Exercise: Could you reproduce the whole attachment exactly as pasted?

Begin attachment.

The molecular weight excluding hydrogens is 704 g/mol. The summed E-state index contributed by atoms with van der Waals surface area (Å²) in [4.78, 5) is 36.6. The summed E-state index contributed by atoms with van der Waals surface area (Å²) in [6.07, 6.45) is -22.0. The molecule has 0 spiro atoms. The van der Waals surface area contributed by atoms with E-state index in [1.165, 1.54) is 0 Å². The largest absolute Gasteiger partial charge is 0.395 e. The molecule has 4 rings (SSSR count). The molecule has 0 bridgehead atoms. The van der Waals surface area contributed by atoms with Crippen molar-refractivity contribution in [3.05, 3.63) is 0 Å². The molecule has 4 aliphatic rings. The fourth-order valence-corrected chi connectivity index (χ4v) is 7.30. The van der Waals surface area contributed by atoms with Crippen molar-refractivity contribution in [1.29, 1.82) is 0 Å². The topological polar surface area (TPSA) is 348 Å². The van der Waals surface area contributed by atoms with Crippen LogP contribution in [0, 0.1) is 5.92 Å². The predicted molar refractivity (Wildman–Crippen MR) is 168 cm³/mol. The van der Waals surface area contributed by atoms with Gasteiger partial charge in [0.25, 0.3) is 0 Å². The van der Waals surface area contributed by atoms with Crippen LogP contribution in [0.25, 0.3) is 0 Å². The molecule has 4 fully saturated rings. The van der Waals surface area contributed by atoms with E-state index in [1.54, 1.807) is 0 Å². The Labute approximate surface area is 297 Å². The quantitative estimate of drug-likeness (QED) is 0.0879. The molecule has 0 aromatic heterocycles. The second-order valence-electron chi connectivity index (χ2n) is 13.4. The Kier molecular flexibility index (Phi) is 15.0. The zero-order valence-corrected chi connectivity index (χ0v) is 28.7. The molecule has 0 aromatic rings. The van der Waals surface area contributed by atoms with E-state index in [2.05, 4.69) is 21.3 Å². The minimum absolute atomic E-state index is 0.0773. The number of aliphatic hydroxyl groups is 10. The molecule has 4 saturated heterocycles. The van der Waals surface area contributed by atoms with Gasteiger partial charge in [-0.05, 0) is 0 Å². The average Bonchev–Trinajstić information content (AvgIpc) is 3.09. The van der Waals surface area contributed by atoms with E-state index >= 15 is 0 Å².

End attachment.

The molecular weight excluding hydrogens is 704 g/mol. The summed E-state index contributed by atoms with van der Waals surface area (Å²) in [4.78, 5) is 36.6. The summed E-state index contributed by atoms with van der Waals surface area (Å²) in [6.07, 6.45) is -22.0. The molecule has 0 spiro atoms. The van der Waals surface area contributed by atoms with E-state index in [1.165, 1.54) is 0 Å². The largest absolute Gasteiger partial charge is 0.395 e. The molecule has 4 rings (SSSR count). The molecule has 0 bridgehead atoms. The van der Waals surface area contributed by atoms with Crippen molar-refractivity contribution in [3.05, 3.63) is 0 Å². The molecule has 4 aliphatic rings. The fourth-order valence-corrected chi connectivity index (χ4v) is 7.30. The van der Waals surface area contributed by atoms with Crippen molar-refractivity contribution in [1.29, 1.82) is 0 Å². The topological polar surface area (TPSA) is 348 Å². The van der Waals surface area contributed by atoms with Crippen LogP contribution in [0, 0.1) is 5.92 Å². The predicted molar refractivity (Wildman–Crippen MR) is 168 cm³/mol. The van der Waals surface area contributed by atoms with Gasteiger partial charge in [0.25, 0.3) is 0 Å². The van der Waals surface area contributed by atoms with Crippen LogP contribution in [0.25, 0.3) is 0 Å². The molecule has 4 fully saturated rings. The van der Waals surface area contributed by atoms with E-state index in [1.54, 1.807) is 0 Å². The Labute approximate surface area is 297 Å². The quantitative estimate of drug-likeness (QED) is 0.0879. The molecule has 0 aromatic heterocycles. The second-order valence-electron chi connectivity index (χ2n) is 13.4. The Kier molecular flexibility index (Phi) is 15.0. The zero-order valence-corrected chi connectivity index (χ0v) is 28.7. The molecule has 0 aromatic rings. The van der Waals surface area contributed by atoms with E-state index in [2.05, 4.69) is 21.3 Å². The minimum absolute atomic E-state index is 0.0773. The number of aliphatic hydroxyl groups is 10. The molecule has 4 saturated heterocycles. The van der Waals surface area contributed by atoms with Gasteiger partial charge in [-0.05, 0) is 0 Å². The average Bonchev–Trinajstić information content (AvgIpc) is 3.09. The van der Waals surface area contributed by atoms with E-state index >= 15 is 0 Å².